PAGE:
Shortage of Jewish Social Workers Stressed at N.c.j.s.w. Convention
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Shortage of Jewish Social Workers Stressed at N.c.j.s.w. Convention

The critical shortage of Jewish social workers was underlined here today at the 57th annual meeting of the National Conference of Jewish Communal Service by Dr. Nathan E. Cohen, Associate Dean of the New York School of Social Work. Noting that the prestige of the Jewish communal worker is far less than that of the rabbi, teacher, or traditional professionals in such fields as law and medicine, Dr. Cohen declared;

“The painful facts are that students cannot be persuaded, cajoled, or seduced, even with subsidies, aid and scholarships, into two years of expensive professional training leading to less than a living wage in social work. Fund-raising and public relations positions bring higher remuneration perhaps because they are better understood and accepted. It is the typical pattern that he who brings in money always gets paid more than he who spends it.”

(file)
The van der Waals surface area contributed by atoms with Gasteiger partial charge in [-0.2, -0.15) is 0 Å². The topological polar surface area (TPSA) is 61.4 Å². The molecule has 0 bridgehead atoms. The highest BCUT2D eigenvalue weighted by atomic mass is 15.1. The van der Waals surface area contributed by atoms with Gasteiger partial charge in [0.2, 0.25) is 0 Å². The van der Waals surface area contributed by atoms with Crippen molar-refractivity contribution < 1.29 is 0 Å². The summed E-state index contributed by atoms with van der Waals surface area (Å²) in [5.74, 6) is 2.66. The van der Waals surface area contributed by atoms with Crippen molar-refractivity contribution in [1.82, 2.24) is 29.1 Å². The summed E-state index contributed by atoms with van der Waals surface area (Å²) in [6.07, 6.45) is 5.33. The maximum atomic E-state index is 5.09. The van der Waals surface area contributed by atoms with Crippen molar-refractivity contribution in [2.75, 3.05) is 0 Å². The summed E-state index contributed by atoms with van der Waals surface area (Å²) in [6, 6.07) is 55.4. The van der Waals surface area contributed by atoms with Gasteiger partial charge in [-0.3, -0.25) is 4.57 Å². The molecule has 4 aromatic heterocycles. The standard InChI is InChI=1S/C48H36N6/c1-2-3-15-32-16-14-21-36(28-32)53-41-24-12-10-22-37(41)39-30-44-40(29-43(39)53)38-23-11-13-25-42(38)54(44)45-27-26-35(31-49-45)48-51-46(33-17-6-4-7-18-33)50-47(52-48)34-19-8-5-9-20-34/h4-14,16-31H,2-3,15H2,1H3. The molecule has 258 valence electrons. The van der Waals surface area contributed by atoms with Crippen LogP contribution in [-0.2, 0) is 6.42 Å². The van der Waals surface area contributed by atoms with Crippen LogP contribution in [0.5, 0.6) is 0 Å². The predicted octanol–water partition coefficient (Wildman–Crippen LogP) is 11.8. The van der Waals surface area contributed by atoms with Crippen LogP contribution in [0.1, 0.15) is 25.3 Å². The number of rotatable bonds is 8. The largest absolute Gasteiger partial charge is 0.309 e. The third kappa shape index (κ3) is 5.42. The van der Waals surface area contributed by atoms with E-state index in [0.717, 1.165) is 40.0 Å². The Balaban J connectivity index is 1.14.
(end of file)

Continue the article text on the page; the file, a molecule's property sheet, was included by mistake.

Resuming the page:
Dr. Maurice Hexter, executive vice-president of the Federation of Jewish Philanthropies of New York, suggested to the 1,200 educators and social workers at the convention that a Jewish school of social work be established jointly by the Hebrew Union College-Jewish Institute of Religion, Jewish Theological Seminary of America and Yeshiva University. He added that this suggestion was “perhaps utopian.” Roland Baxt, executive director of the Federation Employment Service in New York, was today elected new president of the N.C.J.S.W.

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